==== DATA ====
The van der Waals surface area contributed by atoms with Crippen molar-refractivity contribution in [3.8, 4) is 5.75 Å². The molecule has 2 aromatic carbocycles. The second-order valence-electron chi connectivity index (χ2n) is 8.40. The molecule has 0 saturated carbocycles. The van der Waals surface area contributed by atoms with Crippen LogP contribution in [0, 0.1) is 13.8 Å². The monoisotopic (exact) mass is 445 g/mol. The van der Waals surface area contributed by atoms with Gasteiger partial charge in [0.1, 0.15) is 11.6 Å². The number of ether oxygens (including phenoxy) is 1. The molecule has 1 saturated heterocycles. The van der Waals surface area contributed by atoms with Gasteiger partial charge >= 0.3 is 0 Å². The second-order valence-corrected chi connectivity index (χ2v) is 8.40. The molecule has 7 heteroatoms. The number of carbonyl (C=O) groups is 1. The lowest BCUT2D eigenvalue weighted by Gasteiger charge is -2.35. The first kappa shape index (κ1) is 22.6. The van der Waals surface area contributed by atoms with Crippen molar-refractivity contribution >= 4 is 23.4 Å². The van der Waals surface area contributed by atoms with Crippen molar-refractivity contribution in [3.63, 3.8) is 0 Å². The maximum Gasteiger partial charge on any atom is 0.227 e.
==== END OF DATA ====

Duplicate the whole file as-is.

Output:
The van der Waals surface area contributed by atoms with Crippen molar-refractivity contribution in [3.8, 4) is 5.75 Å². The molecule has 2 aromatic carbocycles. The second-order valence-electron chi connectivity index (χ2n) is 8.40. The molecule has 0 saturated carbocycles. The van der Waals surface area contributed by atoms with Crippen LogP contribution in [0, 0.1) is 13.8 Å². The monoisotopic (exact) mass is 445 g/mol. The van der Waals surface area contributed by atoms with Gasteiger partial charge in [0.1, 0.15) is 11.6 Å². The number of ether oxygens (including phenoxy) is 1. The molecule has 1 saturated heterocycles. The van der Waals surface area contributed by atoms with Gasteiger partial charge >= 0.3 is 0 Å². The second-order valence-corrected chi connectivity index (χ2v) is 8.40. The molecule has 7 heteroatoms. The number of carbonyl (C=O) groups is 1. The lowest BCUT2D eigenvalue weighted by Gasteiger charge is -2.35. The first kappa shape index (κ1) is 22.6. The van der Waals surface area contributed by atoms with Crippen molar-refractivity contribution >= 4 is 23.4 Å². The van der Waals surface area contributed by atoms with Crippen molar-refractivity contribution in [3.63, 3.8) is 0 Å². The maximum Gasteiger partial charge on any atom is 0.227 e.